Autonomous zones today consist most often in nonviolent, separatist social movements that seek to create community and self-government, often through a squatting model. They produce new forms of community, new conceptions of property, and innovative collaborations. The participants’ ambition of usually to avoid the formal structures of state control and policing.
The name “temporary autonomous zone” emerged in homage, in part, to the poetic writings of Hakim Bey in a book by that title, published in 1991. These movements can also aspire to be permanent, or become “Permanent TAZs,” as Bey himself suggested in a 1994 article, again by that title.
A well-known example of a TAZ that attempted to become a permanent autonomous zone is Notre-Dame-des-Landes, outside Nantes, France. That zone and others in Rouen, Lyon, and elsewhere in France are referred to as Zones à défendre or ZADs in French. They have generally involved peaceful occupations of land, often with a strong environmental and ecological dimension.
“Autonomous zones today consist most often in nonviolent, separatist social movements that seek to create community and self-government, often through a squatting model.”
In the case of Notre-Dame-des-Landes, the zone began as a protest movement against the building of a new, large airport outside Nantes to service all of western France. The physical presence of the protesters, through a form of squatting on agricultural lands where the airport was going to be built, started a long-term alliance among leftist activists, anarchists, environmentalists, and local farmers.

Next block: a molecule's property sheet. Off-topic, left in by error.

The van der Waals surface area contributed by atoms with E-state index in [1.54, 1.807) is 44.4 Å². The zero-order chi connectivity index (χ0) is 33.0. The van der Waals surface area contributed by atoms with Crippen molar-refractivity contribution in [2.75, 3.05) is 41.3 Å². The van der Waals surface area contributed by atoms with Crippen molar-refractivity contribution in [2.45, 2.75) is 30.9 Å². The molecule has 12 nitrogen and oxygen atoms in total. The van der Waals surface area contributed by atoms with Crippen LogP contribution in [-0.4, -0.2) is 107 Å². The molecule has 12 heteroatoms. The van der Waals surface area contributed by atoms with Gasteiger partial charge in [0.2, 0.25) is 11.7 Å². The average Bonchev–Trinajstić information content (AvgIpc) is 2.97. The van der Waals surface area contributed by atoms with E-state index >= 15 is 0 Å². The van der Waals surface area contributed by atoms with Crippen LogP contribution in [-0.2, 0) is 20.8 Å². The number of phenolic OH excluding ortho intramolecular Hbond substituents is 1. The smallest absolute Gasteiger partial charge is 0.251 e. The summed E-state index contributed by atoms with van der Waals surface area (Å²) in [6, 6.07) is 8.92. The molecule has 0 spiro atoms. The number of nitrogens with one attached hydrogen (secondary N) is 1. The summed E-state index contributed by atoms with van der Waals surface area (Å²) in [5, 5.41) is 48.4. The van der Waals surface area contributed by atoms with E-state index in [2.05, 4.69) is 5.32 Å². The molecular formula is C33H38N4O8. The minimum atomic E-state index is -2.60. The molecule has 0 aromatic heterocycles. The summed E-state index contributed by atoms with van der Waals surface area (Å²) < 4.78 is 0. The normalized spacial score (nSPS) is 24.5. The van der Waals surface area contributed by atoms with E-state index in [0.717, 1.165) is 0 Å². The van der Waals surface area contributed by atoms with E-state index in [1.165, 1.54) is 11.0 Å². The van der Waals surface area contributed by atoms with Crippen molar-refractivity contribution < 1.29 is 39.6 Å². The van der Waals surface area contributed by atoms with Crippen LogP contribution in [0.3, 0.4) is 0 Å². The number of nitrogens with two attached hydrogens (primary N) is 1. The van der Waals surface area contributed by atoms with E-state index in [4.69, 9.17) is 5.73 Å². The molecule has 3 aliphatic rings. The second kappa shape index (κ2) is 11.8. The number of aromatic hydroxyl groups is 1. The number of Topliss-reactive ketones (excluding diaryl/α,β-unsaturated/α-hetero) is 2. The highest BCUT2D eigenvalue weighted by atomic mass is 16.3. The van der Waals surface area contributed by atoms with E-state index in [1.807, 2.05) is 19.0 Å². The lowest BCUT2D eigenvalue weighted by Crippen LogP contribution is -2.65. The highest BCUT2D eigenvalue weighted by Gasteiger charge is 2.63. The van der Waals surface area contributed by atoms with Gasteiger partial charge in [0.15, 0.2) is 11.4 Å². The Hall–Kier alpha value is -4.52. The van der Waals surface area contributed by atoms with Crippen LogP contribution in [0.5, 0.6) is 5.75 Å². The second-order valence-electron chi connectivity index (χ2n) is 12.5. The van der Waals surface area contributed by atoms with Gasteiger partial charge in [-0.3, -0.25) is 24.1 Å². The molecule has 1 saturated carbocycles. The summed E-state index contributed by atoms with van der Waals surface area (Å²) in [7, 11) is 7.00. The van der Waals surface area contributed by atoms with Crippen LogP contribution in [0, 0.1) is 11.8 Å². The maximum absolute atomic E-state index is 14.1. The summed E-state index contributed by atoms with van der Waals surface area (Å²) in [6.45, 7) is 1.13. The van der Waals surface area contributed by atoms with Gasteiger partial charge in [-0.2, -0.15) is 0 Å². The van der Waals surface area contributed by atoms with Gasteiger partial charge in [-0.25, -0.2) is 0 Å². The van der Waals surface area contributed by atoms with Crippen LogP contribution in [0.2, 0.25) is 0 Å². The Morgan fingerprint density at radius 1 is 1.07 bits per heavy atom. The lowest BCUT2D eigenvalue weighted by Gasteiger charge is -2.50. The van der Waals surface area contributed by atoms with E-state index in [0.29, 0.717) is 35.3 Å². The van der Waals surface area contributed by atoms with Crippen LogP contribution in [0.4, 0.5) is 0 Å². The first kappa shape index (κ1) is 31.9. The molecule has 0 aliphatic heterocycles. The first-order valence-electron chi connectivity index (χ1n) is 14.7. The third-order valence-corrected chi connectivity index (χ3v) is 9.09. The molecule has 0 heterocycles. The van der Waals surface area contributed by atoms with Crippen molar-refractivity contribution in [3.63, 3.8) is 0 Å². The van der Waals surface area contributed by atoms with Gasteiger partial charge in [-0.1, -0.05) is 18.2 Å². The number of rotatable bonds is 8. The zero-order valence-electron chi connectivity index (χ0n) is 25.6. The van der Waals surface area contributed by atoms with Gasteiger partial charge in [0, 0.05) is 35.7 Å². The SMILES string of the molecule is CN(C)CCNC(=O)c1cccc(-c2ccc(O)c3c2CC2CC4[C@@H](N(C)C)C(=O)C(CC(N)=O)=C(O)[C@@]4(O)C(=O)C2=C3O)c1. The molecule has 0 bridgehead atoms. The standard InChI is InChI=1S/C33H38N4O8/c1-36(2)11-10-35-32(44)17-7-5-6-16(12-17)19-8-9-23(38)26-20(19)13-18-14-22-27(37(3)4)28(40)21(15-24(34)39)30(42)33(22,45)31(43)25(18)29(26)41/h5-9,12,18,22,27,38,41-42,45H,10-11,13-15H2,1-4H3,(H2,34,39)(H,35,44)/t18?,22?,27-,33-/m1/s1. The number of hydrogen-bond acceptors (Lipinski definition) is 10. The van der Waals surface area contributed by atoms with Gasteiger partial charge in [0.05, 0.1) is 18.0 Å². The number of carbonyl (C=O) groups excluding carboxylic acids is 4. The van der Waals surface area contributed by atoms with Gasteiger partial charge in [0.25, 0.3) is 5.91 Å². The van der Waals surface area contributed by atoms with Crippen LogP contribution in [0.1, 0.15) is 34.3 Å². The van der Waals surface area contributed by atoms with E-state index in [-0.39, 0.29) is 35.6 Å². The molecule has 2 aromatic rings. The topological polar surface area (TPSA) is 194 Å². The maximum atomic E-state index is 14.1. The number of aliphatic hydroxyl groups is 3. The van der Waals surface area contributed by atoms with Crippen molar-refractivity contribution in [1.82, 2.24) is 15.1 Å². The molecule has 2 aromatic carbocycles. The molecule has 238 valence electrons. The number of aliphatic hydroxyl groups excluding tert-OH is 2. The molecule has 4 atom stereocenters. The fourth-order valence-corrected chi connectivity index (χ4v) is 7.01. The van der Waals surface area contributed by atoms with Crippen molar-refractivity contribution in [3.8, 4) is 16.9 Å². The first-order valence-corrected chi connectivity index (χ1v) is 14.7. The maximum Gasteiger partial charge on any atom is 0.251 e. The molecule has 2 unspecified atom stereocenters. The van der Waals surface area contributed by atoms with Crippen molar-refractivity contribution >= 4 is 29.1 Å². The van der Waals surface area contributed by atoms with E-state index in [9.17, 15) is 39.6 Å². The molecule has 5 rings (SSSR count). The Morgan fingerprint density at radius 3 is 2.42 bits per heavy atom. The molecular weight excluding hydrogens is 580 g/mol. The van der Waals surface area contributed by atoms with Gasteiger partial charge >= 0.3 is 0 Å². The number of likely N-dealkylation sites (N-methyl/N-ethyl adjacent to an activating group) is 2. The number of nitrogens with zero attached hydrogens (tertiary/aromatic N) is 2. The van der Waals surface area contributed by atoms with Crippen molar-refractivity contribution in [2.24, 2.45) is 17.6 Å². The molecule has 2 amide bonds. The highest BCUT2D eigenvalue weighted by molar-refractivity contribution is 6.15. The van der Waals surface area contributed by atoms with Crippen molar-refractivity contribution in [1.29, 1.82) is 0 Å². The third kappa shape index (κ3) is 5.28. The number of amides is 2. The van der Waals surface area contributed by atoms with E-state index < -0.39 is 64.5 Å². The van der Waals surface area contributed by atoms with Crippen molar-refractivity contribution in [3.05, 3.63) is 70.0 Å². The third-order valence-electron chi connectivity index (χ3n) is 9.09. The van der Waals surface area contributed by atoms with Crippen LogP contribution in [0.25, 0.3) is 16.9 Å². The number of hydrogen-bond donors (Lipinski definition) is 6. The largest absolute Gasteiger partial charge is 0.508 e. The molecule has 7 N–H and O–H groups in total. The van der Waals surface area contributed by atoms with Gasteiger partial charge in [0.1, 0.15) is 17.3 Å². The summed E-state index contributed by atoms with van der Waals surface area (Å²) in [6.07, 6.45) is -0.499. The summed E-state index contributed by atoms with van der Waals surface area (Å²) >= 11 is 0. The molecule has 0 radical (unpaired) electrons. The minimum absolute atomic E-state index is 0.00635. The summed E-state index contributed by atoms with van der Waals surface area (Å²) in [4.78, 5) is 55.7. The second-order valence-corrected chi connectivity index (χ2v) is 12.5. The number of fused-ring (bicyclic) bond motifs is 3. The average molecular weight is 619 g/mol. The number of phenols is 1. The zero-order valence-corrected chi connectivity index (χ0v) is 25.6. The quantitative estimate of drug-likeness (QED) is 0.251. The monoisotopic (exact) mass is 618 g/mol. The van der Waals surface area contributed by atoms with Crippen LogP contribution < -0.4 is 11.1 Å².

The Notre-Dame-des-Landes ZAD eventually brought down the airport construction project, after ten years of occupation and protest. In the process, the activists invented new forms of nonproperty, which the French state has tried to violently repress and demolish.
Hakim Bey’s The Temporary Autonomous Zone (1985) offers a seductive, poetic vision of this kind of separatism: a romantic vision drawing on the imagination of the pirate alcove, the fugitive, the bohemian artist living in a liminal space. For Bey, it is a reaction against the modern revolutionary ideal and an embrace, instead, of separation and insurrection. Bey explains the appeal: “The concept of the TAZ arises first out of a critique of Revolution, and an appreciation of the Insurrection. The former labels the latter a failure; but for us uprising represents a far more interesting possibility, from the standard of a psychology of liberation, than all the ‘successful’ revolutions of bourgeoisie, communists, fascists, etc.”
On this reading, a TAZ allows people to experiment outside or beyond the conventional state structures—in this case, especially, punitive state institutions like the police. “In the end the TAZ is almost self-explanatory,” Bey writes. “If the phrase became current it would be understood without difficulty . . . understood in action.”
The CHOP in Seattle was ambitious. It aimed not only to abolish the police but also to de-gentrify the neighborhood, properly fund community health, and dismantle mass incarceration. Some of the posted demands included prison abolition, expunging criminal records, and prisoner enfranchisement. But most important, the apparent goal of the CHOP was, in continuity with the movement for Black lives, to end the unconscionable violence against Black and Brown bodies in this country. Those ambitions were ultimately shut down by a hypermilitarized police force that looked like the occupying force in a counter-revolution.